The main take away idea of that entire quote is the fact that a problem in one component of the spine will affect the other components or “functions” of the same area, and the functions of “other” areas.
So picture this, if you have functional problems in your lower back (one component), like not being able to bend as far as you use to do, not beingas flexible, having pain with sitting, pain with standing, changing positions, and pain with walking, then the problem can very likely be coming from the neck.
Other functional problems that can develop as a result of problems of the neck are the even more familiar activities of daily living, things like washing the dishes, cleaning up around the house, vacuuming, being on the computer,trying to get comfortable while watching television and trying to sleep comfortably.
If you have pain with doing any of these activities, you may be surprised to learn that you problem may very well start from your neck!
As well, similar problems and pains that you have in your neck, not being able to turn very far, pain into the upper shoulders, even weakness into the neck, arms and shoulders allmay be as a result of the components of the lower back.
This idea that the entire spine can act like a singularly related “functioning entity” sounds kind of spooky I realize. Probably even harder to believe, but I assure you that this idea is supported by a vast array of literature, doctors, and references as you shall soon see.
For example, another reference text is entitled “Disorders of the Cervical Spine”
In regards to this references book, the authors tend to be a bit more specific.In this book, Dr. Bland a Professor of Medicine at the University of Vermont College of Medicine, states that “we tend to divide the examination of the spine into the regions: cervical, thoracic, and lumbar spine…this is a mistake”
Dr. Bland goes on to explain why this is a mistake, by stating the cervical spine may “be symptomatic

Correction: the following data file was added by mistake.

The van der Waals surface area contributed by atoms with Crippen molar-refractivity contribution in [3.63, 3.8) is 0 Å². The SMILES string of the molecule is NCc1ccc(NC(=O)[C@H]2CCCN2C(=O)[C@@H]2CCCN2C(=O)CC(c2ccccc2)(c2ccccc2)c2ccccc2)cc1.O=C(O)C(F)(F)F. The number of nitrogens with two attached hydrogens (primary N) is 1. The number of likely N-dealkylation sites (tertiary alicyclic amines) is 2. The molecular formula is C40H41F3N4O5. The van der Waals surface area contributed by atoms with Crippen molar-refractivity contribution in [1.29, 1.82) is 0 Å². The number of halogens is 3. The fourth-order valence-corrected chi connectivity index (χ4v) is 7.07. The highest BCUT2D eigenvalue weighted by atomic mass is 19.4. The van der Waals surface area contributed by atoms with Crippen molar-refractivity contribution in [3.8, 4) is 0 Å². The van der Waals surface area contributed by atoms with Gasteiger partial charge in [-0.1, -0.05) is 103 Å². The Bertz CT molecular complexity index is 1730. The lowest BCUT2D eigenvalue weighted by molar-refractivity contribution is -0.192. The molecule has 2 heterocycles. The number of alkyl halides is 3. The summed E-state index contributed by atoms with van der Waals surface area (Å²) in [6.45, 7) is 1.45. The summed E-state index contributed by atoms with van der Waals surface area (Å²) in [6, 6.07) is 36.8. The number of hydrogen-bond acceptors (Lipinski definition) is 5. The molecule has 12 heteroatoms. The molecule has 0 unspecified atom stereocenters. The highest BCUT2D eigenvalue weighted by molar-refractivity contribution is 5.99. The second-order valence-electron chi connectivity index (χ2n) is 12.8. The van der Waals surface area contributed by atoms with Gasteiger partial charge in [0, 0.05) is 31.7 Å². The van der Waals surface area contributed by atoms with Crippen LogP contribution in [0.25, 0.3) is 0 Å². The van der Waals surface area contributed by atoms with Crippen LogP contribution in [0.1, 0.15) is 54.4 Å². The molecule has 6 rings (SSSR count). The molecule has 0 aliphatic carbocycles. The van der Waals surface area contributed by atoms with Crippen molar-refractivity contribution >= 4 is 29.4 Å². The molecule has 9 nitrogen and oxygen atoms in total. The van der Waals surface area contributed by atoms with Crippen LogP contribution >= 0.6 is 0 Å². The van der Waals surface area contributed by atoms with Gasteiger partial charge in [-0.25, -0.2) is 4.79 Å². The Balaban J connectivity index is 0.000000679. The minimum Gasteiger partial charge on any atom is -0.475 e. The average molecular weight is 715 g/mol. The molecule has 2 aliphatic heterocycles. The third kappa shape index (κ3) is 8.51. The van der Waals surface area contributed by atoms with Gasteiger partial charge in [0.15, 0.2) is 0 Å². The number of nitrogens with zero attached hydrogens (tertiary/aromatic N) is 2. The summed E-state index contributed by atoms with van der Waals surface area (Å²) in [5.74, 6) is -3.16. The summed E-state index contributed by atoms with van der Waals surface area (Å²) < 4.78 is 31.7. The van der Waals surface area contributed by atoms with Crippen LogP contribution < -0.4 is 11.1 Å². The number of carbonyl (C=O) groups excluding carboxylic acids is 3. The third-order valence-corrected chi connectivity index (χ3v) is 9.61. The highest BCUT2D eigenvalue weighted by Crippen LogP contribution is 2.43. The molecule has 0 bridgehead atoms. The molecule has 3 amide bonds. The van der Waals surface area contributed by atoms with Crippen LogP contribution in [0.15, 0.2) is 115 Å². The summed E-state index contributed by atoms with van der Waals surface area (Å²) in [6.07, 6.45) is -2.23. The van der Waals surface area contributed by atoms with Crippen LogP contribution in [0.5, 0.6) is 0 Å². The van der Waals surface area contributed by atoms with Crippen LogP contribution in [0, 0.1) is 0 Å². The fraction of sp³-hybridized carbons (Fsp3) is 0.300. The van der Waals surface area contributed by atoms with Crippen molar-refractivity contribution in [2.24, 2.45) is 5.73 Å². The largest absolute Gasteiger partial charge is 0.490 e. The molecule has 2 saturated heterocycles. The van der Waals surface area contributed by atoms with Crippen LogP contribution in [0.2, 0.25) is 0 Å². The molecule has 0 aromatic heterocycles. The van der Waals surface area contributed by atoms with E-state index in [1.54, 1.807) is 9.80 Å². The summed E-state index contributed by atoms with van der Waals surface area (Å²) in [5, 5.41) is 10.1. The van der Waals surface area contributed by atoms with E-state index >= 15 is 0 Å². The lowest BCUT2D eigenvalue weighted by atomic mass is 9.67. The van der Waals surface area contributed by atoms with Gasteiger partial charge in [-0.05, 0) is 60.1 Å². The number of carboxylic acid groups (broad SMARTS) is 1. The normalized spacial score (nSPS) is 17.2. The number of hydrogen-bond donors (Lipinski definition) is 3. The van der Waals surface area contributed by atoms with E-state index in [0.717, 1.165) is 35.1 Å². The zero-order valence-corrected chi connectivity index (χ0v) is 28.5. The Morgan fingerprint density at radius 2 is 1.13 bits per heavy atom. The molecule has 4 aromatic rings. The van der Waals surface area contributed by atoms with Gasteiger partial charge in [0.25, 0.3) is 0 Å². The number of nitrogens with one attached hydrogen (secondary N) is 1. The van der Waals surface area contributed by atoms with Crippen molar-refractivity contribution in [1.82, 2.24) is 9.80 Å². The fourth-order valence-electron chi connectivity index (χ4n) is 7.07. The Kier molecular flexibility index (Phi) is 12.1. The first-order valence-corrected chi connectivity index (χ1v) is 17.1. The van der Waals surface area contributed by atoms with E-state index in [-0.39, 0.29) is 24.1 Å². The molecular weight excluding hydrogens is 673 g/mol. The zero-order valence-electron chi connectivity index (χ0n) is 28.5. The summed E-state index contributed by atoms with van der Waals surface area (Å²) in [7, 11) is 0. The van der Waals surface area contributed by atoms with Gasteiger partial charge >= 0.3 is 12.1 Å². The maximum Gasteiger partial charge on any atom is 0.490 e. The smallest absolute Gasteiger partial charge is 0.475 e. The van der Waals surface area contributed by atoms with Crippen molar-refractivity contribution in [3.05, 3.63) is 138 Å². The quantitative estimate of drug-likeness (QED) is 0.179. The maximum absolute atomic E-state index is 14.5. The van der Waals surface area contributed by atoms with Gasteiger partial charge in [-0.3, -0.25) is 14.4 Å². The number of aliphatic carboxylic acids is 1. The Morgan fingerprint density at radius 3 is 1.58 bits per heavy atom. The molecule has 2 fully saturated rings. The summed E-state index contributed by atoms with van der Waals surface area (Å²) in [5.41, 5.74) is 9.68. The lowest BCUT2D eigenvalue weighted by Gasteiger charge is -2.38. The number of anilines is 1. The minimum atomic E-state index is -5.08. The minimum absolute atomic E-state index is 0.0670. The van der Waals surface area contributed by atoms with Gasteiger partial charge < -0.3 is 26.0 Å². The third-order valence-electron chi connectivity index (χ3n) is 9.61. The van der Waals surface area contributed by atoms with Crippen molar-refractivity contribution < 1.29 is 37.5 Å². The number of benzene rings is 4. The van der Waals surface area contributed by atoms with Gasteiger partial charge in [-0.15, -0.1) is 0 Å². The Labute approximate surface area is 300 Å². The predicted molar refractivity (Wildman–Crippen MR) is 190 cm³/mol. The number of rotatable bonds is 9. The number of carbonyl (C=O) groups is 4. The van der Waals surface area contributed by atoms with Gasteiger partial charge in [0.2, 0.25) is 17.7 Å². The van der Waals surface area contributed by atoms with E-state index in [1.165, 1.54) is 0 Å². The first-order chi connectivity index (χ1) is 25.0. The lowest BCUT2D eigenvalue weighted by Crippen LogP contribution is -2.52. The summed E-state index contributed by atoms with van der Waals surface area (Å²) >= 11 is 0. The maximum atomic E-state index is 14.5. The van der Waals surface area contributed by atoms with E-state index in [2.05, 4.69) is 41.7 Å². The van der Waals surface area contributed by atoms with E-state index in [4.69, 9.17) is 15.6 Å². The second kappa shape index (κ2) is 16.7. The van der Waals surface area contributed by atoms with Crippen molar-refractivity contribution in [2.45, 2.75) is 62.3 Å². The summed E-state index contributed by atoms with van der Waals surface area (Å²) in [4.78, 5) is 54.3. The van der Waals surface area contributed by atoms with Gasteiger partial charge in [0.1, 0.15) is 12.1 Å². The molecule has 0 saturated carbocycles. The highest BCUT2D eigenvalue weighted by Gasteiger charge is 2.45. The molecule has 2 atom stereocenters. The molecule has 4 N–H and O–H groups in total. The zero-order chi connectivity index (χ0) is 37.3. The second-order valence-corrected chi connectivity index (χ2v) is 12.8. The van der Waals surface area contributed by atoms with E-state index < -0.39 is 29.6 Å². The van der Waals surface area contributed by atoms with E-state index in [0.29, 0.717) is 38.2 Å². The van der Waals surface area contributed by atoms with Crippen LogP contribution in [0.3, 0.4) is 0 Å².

because of a thoracic or lumbar spine abnormality, and vice versa!”
Over the decades, numerous other publications point to the fact that the cervical spine and its problems can influence movements, perception of pain and the neurology of the lower back.
If you actually just stop to think about it though, the neck and back affecting one another should make complete sense.
The signals that go up and down the spine into the lower back must ultimately pass through the neck to get to the brain. As well, all the information travelling down from the brain to the back, must travel through the neck on its way down to arms, trunk, lower back, and legs in order to make them move (and what not).
Mechanical problems of the neck unfortunately can really “mess” with both the signals originating in the spine going to the brain (called afferents) and the signals originating or being relayed from the brain to the spine ( called motor function).
Something I find equally interesting about this phenomenon is the fact that it is not new.
In 1942 the only neurosurgeon in the Hawaiian Islands during Pearl Harbor was Dr. Ralph Cloward.
Operating endlessly and saving countless lives, Dr. Cloward pioneered numerous diagnostic and spinal surgical techniques.
He published an article entitled “Cervical Diskography” and notes that spinal cord compression by a midline cervical disc protrusion can cause “pain extending down to the feet”.
Several years later, and as early as 1946, Some of the best clinical observations as it relates to the spine comes from Herman Kabat, MD, PhD, published in a book entitled “Low Back and Leg Pain From Herniated Cervical Disc”
Dr Kabat explains that herniated discs in the neck is usually as a result of trauma, but he goes on to say that the compression of the cervical spinal cord by herniated discs in the neck is “the most common cause of low back and leg pain”
The other interesting finding in this presentation of lower back and leg pain as a result of neck herniations is the fact that these symptoms are “indistinguishable from the characteristics symptoms of a herniated lumbar disc”
IF you have ever suffered with lower back pain, and have not been able to find any relief, or very little relief, all of the above findings should be a complete paradigm shift.
A paradigm shift because, while you have been focusing on back exercises, epidurals in the back, physical therapy and chiropractic in the back, and even surgery in the back, they may have been all for not, because the real problem, the real source of your pain, is in the neck.